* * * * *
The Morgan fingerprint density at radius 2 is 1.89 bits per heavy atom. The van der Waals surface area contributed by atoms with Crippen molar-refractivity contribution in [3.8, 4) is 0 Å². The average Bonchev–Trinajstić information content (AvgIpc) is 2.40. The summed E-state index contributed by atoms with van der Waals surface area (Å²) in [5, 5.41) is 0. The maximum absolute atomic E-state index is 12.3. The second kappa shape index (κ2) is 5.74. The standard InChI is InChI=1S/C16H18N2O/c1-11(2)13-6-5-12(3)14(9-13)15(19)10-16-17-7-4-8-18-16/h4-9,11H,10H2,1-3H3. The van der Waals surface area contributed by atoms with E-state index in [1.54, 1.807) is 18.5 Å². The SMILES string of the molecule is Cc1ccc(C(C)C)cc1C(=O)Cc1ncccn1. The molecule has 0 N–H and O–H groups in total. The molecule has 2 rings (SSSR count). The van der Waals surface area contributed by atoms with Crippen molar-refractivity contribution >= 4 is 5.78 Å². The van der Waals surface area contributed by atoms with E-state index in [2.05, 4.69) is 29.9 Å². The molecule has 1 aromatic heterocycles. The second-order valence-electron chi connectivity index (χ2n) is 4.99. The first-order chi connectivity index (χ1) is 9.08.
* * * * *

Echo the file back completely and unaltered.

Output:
The Morgan fingerprint density at radius 2 is 1.89 bits per heavy atom. The van der Waals surface area contributed by atoms with Crippen molar-refractivity contribution in [3.8, 4) is 0 Å². The average Bonchev–Trinajstić information content (AvgIpc) is 2.40. The summed E-state index contributed by atoms with van der Waals surface area (Å²) in [5, 5.41) is 0. The maximum absolute atomic E-state index is 12.3. The second kappa shape index (κ2) is 5.74. The standard InChI is InChI=1S/C16H18N2O/c1-11(2)13-6-5-12(3)14(9-13)15(19)10-16-17-7-4-8-18-16/h4-9,11H,10H2,1-3H3. The van der Waals surface area contributed by atoms with E-state index in [1.54, 1.807) is 18.5 Å². The SMILES string of the molecule is Cc1ccc(C(C)C)cc1C(=O)Cc1ncccn1. The molecule has 0 N–H and O–H groups in total. The molecule has 2 rings (SSSR count). The van der Waals surface area contributed by atoms with Crippen molar-refractivity contribution >= 4 is 5.78 Å². The van der Waals surface area contributed by atoms with E-state index in [2.05, 4.69) is 29.9 Å². The molecule has 1 aromatic heterocycles. The second-order valence-electron chi connectivity index (χ2n) is 4.99. The first-order chi connectivity index (χ1) is 9.08.